- 22 Nov 2017
- [International Secretariat]
- Region: FEDERAL REPUBLIC OF NIGERIA
- Topic: Forced Eviction
Nigerian authorities must halt a violent, unlawful campaign of demolitions and forced evictions of waterfront communities in Lagos State which has so far left more than 30,000 people homeless and 11 dead, Amnesty International said today
A new report, The Human Cost of a Megacity: Forced Evictions of the Urban Poor in Lagos, details repeated forced evictions of the Otodo-Gbame and Ilubirin communities carried out since March 2016 without any consultation, adequate notice, compensation or alternative housing being offered to those affected. Some evictees drowned as they fled police gunfire, while at least one was shot dead.
A new report details repeated forced evictions of the Otodo-Gbame and Ilubirin communities since March 2016 without any consultation, compensation or alternative housing being offered to those affected.
Amnesty International spoke to 97 evicted people as part of its research, all of whom told a similar story of being made homeless and losing almost all their possessions.
“For the residents of these deprived communities, many of whom rely on their daily fish catch to make a living, the waterfront represents home, work and survival. Forced evictions mean they lose everything - their livelihoods, their possessions and in some cases their lives.
Communities under attack
Between November 2016 and April 2017, Lagos state authorities forcibly and violently evicted more than 30,000 residents from the Otodo-Gbame community on the outskirts of Lagos city.
In the first eviction, at midnight on 9 November, police and unidentified armed men chased out residents with gunfire and teargas, setting homes on fire as bulldozers demolished them.
Panicked residents tried to run to safety amid the chaos, with eyewitnesses reporting that some drowned in the nearby lagoon as they ran from gunfire.
Evictee Celestine Ahinsu told Amnesty International: “After a couple of days we started seeing the bodies floating. The community youths brought the bodies from the water. The relatives of the pregnant woman and child came to take their bodies.”
Of the 4,700 residents who remained in Otodo-Gbame after the eviction, some slept in canoes or out in the open, covering themselves with plastic sheets when it rained.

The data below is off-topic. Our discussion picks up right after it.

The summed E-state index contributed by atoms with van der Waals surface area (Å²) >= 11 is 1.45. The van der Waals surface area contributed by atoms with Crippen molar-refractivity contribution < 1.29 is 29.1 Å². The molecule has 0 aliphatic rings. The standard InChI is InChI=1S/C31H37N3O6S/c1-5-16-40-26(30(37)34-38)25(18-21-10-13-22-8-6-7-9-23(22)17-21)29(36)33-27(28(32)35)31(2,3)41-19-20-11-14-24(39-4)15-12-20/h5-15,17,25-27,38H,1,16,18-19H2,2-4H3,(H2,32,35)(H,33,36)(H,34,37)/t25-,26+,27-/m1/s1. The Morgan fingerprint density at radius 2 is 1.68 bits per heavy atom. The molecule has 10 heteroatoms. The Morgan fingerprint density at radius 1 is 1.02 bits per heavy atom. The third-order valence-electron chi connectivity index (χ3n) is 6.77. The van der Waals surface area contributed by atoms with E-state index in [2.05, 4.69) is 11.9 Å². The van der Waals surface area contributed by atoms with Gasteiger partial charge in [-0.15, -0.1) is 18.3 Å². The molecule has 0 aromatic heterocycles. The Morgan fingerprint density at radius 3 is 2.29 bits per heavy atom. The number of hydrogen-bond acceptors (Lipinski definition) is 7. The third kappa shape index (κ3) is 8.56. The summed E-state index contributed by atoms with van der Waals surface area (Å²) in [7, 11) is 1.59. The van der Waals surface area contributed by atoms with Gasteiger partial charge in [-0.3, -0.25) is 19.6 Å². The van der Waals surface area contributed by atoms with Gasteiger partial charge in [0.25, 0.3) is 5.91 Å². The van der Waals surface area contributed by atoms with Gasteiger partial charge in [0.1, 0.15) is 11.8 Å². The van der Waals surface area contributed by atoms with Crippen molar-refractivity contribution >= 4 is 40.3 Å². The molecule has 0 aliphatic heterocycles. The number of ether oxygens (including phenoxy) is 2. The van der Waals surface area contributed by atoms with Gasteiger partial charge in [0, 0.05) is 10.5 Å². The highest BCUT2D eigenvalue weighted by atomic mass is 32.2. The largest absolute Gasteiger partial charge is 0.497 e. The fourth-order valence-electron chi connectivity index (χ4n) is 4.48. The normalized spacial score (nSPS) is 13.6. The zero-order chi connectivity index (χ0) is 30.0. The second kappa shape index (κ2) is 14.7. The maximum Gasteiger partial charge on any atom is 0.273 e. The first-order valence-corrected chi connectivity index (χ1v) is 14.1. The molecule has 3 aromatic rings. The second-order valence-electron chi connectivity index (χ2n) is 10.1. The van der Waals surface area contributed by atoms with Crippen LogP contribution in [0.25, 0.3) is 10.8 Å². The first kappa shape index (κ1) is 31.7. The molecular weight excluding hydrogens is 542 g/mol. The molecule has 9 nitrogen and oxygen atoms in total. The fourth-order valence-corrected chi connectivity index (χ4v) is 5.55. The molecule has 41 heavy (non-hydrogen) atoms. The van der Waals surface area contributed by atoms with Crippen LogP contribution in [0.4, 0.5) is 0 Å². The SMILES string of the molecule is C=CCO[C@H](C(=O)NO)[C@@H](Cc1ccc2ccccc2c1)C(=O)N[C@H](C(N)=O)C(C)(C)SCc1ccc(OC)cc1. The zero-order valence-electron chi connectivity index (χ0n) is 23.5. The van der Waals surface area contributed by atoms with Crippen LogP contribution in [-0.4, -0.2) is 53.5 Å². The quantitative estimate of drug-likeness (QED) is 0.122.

The forced evictions were carried out in direct violation of court orders issued on 7 November 2016 and 26 January 2017.
Meanwhile, 823 residents of the nearby Ilubirin community were forcibly evicted between 19 March 2016 and 22 April 2017.
Evictees subsequently returned to the area and rebuilt their structures, but these were demolished six months later with just two days’ oral notice and no consultation.
Inconsistent government response
The Lagos government’s explanations for these forced evictions have been repeatedly inconsistent.
In November 2016, it denied any responsibility for the forced evictions.
In March 2017, the government said its actions that month were taken to protect environmental health.
In October 2016, the Lagos Governor also stated that waterfront demolitions are intended to stem a rise in kidnappings in the state.
In April 2017, the State Ministry of Justice said the government forcibly evicted residents because “militants are hiding amongst the people and are perfecting plans to attack”.
Lack of safeguards and a need for investigation
All forced evictions in the Ilubirin and Otodo-Gbame communities occurred without genuine consultation with affected residents, adequate prior notice, provision of compensation or alternative housing. As a result, many of those evicted are homeless and have lost their livelihoods.
“The Lagos government must set up a panel of inquiry to investigate the forced evictions and attacks at Ilubirin and Otodo-Gbame. All those responsible for criminal acts must be brought to justice,” said Osai Ojigho.
Nigerian authorities must halt a violent, unlawful campaign of demolitions and forced evictions of waterfront communities in Lagos State which has so far left more than 30,000 people homeless and 11 dead, Amnesty International said today.
“Finally, the authorities must urgently launch an investigation into the whereabouts of all those reported missing following the Ilubirin and Otodo-Gbame forced evictions.”
14 November 2017
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